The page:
stardust

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English[edit]

Etymology[edit]

The night sky above Cerro Tololo Inter-American Observatory at Cerro Tololo, Chile. The bright region in the centre of the photograph is the Milky Way Galaxy, while the band of white light appearing to emerge from the horizon and stretch to the Milky Way is zodiacal light, caused by sunlight reflecting off stardust (sense 1.1) in the Solar System’s interplanetary dust cloud.

From star +‎ dust.[1]

Pronunciation[edit]

Noun[edit]

stardust (usually uncountable, plural stardusts)

  1. (astronomy)
    1. Small fragments of dust-like material found in space; specifically, a type of cosmic dust that formed from cooling gases ejected from presolar stars, which was then incorporated into the cloud from which the Solar System condensed.
      Synonyms: extraterrestrial dust, space dust
      We are all made of stardust.
    2. (informal, dated) A distant cluster of stars resembling a cloud of dust, especially if the individual stars of which cannot be resolved with a telescope.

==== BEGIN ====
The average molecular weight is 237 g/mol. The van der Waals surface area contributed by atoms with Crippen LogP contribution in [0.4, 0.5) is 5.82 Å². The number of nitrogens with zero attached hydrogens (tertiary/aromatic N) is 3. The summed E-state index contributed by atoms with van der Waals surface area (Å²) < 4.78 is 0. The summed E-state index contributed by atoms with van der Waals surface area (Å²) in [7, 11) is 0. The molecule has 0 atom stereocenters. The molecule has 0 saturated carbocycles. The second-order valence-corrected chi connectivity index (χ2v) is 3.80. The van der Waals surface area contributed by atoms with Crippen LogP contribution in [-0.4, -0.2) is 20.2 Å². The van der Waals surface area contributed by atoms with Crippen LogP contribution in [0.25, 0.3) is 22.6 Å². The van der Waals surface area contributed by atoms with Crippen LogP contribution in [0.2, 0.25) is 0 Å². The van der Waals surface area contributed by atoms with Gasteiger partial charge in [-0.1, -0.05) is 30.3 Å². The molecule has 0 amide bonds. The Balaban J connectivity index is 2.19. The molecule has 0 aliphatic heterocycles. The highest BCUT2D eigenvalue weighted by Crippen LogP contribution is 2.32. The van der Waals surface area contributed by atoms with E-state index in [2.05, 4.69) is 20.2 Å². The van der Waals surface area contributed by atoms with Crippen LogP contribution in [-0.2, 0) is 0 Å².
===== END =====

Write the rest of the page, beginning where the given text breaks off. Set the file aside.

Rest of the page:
3. (archaic) Small fragments in the Earth's atmosphere or on its surface originating from meteorites; meteor dust.
  2. (figurative)
    1. Something imaginary or lacking substance.
    2. An imaginary magic dust or powder that, when in one's eyes, supposedly causes one to view a person or thing favourably, even though this might not actually be warranted.
      My sister’s eyes were full of stardust – she’d spend hours lazily planning her future life when she would make her big break in the movies.
    3. An imaginary magic dust or powder supposedly able to give one charisma or other positive qualities; hence, charisma or glamour, especially that possessed by a celebrity.
      • 2015 May 5, Steven Davidoff Solomon, “Sprinkling a Little Celebrity Stardust on Silicon Valley”, in The New York Times[1], →ISSN:
        Why would experienced deal makers want rock stars and actors to advise them? Why would entrepreneurs seek their money? There is a certain cachet with all that stardust, of course, and perhaps some free publicity.

Translations[edit]

References[edit]

  1. ^ stardust, n.”, in OED Online Paid subscription required, Oxford, Oxfordshire: Oxford University Press, March 2022; “stardust, n.”, in Lexico, Dictionary.com; Oxford University Press, 2019–2022.

Further reading[edit]